“I feel that there is ‘Before Blade Runner’ and ‘After Blade Runner,’” says director Denis Villeneuve. “The movie was like a landmark in film history aesthetic.” The quote comes from this FACTmagazine promo released ahead of Villeneuve’s 2017 sequel Blade Runner 2049, which examines the impact the soundtrack had on science fiction films and electronic music, as well how its entire aesthetic echoed into the ‘90s and beyond.
Composer Vangelis and director Ridley Scott had worked together previously on a Chanel commercial, and the composer had thought the choice to use his music was “brave,” according to Villeneuve. A few years later Vangelis would be asked to compose the score, which he did, improvising over footage.
The gearheads in the doc point out the Lexicon 224 reverb, a great analog effects unit, as well as the “beast,” the Yahama CS80, which would often go out of tune. (Check out YouTube user Perfect Circuit trying out some of its features).
“The best time (the synth) found its voice was on that album,” says musician Kuedo.
The doc also interviews Tricky, Gary Numan, Ikonika, Abayomi, Clare Wieck, Kuedo, Mogwai’s Stuart Braithwaite, and music producer Hans Berg, all of whom have found Blade Runner creeping into their work intentionally or subliminally. Ikonika even calls her music alter-ego a “replicant,” after the film’s androids. But the film for her was a warning: “You could see the future taking over and it would be the good times,” she says about the early ‘80s. And “then Blade Runner was like, after that, this is going to happen.” The soundtrack has gone on to have its own series of re-releases, just like Scott has released a Director’s Cut of the film.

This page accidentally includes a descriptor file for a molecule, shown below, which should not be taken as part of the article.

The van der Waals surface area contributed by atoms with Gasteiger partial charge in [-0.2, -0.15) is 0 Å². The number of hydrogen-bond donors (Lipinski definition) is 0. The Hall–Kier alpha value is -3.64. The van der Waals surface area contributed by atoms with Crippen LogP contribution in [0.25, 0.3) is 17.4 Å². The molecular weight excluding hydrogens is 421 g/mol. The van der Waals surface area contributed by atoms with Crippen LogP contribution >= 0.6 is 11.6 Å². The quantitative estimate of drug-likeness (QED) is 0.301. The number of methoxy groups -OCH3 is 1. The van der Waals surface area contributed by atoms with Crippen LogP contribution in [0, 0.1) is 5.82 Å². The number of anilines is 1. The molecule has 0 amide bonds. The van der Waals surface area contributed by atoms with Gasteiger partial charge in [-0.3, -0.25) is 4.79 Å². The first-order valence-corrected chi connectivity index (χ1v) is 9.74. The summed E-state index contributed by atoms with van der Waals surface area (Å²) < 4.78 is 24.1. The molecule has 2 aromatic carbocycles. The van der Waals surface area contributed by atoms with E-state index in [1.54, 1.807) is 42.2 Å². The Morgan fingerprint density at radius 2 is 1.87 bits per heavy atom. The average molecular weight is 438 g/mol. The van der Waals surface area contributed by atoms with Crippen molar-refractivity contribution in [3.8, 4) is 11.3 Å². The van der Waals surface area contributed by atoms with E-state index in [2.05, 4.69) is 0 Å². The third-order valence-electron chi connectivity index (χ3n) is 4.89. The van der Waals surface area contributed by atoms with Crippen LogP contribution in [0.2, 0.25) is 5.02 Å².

First, it was never properly released as an album until 1994. Immediately bootlegs appeared collecting much more of the score from the film. In 2002, the best of them, the “Esper Edition,” delivered 33 tracks from the score. (And there’s a further “Retirement Edition” of the “Esper” kicking around out there.) Then in 2007, Universal Music released a 25th anniversary edition, with an extra disc of music composed for the film and *another* disc of *new* music Vangelis composed for the release. All of which shows a work that is beloved and held dear by fans.
Now that we’ve hit the month depicted in the film, and Los Angeles doesn’t exactly look like the opening scene (smoke and fire, yes; rain, not so much), it’s time to take stock of its dystopian vision.
As musician Kuedo says, “Almost 40 years later we’re still chasing it, but it’s still there ahead of us.”
Note: Villeneuve chose Christopher Nolan favorite Hans Zimmer to compose the sequel’s score, working with Benjamin Wallfisch…both much safer choices than Vangelis.
Ted Mills is a freelance writer on the arts who currently hosts the artist interview-based FunkZone Podcast and is the producer of KCRW’s Curious Coast. You can also follow him on Twitter at @tedmills, read his other arts writing at tedmills.com and/or watch his films here.